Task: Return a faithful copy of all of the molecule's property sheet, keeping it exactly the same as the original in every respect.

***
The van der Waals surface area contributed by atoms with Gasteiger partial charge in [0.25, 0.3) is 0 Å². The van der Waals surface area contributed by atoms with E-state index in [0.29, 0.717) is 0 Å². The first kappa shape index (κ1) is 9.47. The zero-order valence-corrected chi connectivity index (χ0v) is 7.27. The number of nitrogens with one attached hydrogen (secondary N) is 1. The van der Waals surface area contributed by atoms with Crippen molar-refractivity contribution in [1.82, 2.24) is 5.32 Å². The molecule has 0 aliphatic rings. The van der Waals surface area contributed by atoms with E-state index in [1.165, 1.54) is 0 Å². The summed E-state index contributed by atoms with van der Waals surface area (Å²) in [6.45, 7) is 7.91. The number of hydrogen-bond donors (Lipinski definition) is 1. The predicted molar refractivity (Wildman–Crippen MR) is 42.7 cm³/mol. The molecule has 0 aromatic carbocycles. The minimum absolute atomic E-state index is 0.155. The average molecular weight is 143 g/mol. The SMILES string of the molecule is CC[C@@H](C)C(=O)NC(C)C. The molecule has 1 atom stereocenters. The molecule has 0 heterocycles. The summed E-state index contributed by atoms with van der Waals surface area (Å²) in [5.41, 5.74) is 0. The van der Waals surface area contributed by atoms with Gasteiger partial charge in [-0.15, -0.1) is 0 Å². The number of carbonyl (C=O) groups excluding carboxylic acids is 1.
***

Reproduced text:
The van der Waals surface area contributed by atoms with Gasteiger partial charge in [0.25, 0.3) is 0 Å². The van der Waals surface area contributed by atoms with E-state index in [0.29, 0.717) is 0 Å². The first kappa shape index (κ1) is 9.47. The zero-order valence-corrected chi connectivity index (χ0v) is 7.27. The number of nitrogens with one attached hydrogen (secondary N) is 1. The van der Waals surface area contributed by atoms with Crippen molar-refractivity contribution in [1.82, 2.24) is 5.32 Å². The molecule has 0 aliphatic rings. The van der Waals surface area contributed by atoms with E-state index in [1.165, 1.54) is 0 Å². The summed E-state index contributed by atoms with van der Waals surface area (Å²) in [6.45, 7) is 7.91. The number of hydrogen-bond donors (Lipinski definition) is 1. The predicted molar refractivity (Wildman–Crippen MR) is 42.7 cm³/mol. The molecule has 0 aromatic carbocycles. The minimum absolute atomic E-state index is 0.155. The average molecular weight is 143 g/mol. The SMILES string of the molecule is CC[C@@H](C)C(=O)NC(C)C. The molecule has 1 atom stereocenters. The molecule has 0 heterocycles. The summed E-state index contributed by atoms with van der Waals surface area (Å²) in [5.41, 5.74) is 0. The van der Waals surface area contributed by atoms with Gasteiger partial charge in [-0.15, -0.1) is 0 Å². The number of carbonyl (C=O) groups excluding carboxylic acids is 1.